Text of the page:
On Tuesday, at Alice Tully Hall, the Chamber Music Society of Lincoln Center presented a selection of music inspired by America, as the program notes put it, with works by Louis Moreau Gottschalk, Antonin Dvořák, Charles Ives, and George Crumb.
While the composers crossed multiple centuries, the cross-generational instrumental talent included society veterans such as Gilbert Kalish on piano, baritone Randall Scarlata, as well as percussionists Christopher Froh, David Rosenbaum, Ayano Kataoka, and Eduardo Leandro, with violinist Chad Hoopes and pianist Michael Brown.
The program began with Gottschalk’s piano piece “The Union: Concert Paraphrase on National Airs,” a spectacularly dazzling nine minutes of patriotic paraphrasing of “Yankee Doodle,” “Hail, Columbia,” and “The Star-Spangled Banner.” This is what should accompany Macy’s fireworks displays, I thought, not the pop star du jour. Michael Brown displayed a virtuosity one could only dream of, turning the Steinway piano into a one-piece marching band complete with trumpet calls and realistic sounding drum rolls with the left hand attacking keys in the bass while playing “Hail, Columbia” with his right hand. More trumpet, more octaves, and a triumphant finish left the audience only wanting for a fireworks reprise.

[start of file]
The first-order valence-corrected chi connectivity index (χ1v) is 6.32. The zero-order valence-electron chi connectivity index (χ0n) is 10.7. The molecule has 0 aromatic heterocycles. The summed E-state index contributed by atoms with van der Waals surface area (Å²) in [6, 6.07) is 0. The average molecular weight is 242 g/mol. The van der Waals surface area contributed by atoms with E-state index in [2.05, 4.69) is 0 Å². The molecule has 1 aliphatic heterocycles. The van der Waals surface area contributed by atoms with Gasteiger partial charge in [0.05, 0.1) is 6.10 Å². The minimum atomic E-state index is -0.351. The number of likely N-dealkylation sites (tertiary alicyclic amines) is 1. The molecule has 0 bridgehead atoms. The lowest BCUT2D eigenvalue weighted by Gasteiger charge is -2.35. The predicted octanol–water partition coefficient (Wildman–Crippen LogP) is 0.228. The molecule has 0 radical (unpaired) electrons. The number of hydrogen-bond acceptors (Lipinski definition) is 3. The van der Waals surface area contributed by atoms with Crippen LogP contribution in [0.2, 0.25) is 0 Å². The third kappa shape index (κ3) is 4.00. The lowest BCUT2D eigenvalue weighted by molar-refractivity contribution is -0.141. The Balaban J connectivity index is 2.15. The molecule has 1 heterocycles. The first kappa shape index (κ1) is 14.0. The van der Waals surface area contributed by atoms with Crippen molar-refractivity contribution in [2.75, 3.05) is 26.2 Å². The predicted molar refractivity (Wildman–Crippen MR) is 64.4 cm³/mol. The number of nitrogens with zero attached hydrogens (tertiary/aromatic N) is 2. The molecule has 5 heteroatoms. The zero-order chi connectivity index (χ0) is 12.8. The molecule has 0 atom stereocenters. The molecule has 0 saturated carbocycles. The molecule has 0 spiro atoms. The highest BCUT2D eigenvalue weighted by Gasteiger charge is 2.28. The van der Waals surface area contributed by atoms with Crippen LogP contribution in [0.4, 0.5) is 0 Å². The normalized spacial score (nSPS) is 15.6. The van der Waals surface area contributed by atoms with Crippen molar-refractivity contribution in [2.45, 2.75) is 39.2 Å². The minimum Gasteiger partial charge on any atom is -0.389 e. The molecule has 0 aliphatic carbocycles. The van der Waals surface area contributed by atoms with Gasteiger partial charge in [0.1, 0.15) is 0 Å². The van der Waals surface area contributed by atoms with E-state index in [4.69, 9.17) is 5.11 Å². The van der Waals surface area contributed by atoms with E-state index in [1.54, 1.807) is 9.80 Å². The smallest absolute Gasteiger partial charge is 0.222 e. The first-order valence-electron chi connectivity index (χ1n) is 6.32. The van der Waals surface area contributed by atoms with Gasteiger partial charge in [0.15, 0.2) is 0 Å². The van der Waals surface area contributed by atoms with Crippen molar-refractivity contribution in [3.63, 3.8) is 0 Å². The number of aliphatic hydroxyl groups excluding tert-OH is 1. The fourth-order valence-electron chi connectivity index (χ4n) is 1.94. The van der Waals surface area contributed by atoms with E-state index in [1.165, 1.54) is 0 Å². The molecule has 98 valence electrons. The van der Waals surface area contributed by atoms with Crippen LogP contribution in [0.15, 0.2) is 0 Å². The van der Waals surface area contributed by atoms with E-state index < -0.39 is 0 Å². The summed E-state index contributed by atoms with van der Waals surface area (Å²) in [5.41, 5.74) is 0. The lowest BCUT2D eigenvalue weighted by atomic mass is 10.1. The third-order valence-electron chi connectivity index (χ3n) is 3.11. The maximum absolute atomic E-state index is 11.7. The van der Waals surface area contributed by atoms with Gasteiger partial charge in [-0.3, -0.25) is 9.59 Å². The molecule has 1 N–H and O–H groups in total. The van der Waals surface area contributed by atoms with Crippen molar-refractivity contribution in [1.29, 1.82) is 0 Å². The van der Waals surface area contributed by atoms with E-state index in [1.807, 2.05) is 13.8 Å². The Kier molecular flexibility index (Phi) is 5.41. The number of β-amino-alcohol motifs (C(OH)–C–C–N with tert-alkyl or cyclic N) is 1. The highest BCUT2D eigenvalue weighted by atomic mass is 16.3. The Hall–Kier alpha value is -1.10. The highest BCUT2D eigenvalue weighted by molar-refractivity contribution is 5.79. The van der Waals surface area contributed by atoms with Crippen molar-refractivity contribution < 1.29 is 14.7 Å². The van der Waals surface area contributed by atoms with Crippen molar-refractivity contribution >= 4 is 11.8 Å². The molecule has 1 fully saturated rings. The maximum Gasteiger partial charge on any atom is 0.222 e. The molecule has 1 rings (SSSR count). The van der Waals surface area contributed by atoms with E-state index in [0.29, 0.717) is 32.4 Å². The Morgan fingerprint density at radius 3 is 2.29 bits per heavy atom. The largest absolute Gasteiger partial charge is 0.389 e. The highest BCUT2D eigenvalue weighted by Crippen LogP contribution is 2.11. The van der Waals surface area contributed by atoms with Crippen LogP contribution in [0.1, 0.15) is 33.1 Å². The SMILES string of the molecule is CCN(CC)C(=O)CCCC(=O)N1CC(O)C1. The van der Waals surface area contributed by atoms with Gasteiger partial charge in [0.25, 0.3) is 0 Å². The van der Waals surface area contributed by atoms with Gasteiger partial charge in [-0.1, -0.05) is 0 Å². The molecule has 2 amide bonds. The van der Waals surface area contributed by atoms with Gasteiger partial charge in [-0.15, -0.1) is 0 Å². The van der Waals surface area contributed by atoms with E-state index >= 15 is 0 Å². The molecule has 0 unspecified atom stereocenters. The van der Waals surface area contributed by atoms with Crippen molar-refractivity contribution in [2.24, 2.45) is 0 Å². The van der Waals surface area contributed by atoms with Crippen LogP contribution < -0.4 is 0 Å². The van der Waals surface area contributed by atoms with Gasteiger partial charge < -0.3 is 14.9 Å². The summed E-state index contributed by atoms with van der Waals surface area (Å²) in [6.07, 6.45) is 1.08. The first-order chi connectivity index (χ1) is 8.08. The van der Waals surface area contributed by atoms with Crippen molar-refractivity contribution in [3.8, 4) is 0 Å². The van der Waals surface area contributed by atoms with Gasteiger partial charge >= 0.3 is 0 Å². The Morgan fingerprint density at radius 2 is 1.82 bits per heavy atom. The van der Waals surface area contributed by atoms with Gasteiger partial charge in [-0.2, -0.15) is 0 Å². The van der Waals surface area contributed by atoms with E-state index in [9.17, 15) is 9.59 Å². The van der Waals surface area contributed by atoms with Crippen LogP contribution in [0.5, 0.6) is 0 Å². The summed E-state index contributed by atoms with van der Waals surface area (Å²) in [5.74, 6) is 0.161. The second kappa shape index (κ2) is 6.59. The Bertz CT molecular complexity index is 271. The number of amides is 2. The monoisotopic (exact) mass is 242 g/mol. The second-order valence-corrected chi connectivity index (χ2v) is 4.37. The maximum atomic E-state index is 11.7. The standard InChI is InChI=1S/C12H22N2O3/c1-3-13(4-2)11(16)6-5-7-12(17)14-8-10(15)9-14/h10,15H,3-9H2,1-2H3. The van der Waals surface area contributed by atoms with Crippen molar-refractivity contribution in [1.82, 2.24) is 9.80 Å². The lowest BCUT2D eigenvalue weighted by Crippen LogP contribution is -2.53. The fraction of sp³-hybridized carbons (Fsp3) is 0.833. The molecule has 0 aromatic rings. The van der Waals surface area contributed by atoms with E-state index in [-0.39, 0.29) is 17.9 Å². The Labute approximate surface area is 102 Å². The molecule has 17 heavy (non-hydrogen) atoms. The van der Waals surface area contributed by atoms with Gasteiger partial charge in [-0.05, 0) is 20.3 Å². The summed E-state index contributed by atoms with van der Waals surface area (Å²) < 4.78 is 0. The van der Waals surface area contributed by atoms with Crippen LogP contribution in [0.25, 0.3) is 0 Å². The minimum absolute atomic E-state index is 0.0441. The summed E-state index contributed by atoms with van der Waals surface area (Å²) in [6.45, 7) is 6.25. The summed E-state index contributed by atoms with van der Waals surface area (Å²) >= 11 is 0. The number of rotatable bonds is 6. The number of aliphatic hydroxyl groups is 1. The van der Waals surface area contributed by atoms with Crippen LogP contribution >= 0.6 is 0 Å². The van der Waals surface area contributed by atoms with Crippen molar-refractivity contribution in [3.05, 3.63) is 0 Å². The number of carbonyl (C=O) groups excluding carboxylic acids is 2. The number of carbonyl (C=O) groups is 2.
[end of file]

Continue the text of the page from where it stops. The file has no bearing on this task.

Written in the summer of 1893, Dvořák’s “Sonatina in G major for Violin and Piano” displayed much of the raison d’être behind the composer’s move to America. As he came to absorb American music as much as he had done with the Czech folk idiom in his native land. The piece’s three short movements are part Bohemian folk song, part Indian, and part American. Dvořák drew inspiration from a visit to Minnehaha Falls in Minnesota for the second movement and his longing for his homeland for the finale.
Six songs by Ives spanned the late 1800s to the first few decades of the 20th century, including one piece “The Indians,” which showed the influence of the Wounded Knee Massacre on the composer. “The Housatonic at Stockbridge” presents the audience with an impressionistic landscape, while Scarlata’s “Charlie Rutlage” is a subtly charged cowboy ballad.
In his series of “American Songbooks,” avant garde composer George Crumb – the only composer of the evening still among us – blends spirituals, folk songs, and hymns with haunting and almost hallucination-inducing percussion. (The score directs the pianist to strike the piano’s music stand with a percussion mallet and use string piano techniques including plucking and sweeping across the strings.) At one point, Kataoka came over to sweep her hand across the Steinway grand’s strings while Kalish continued to use the keyboard.
The percussion effects throughout the piece – and I counted several dozen instruments being used by the percussionists – were astonishing.
The result was a surreal majesty that left the audience spellbound, although one can only wonder what listeners on the radio were thinking was going on without the benefit of the visual aspects of the performance art that accompanied it.
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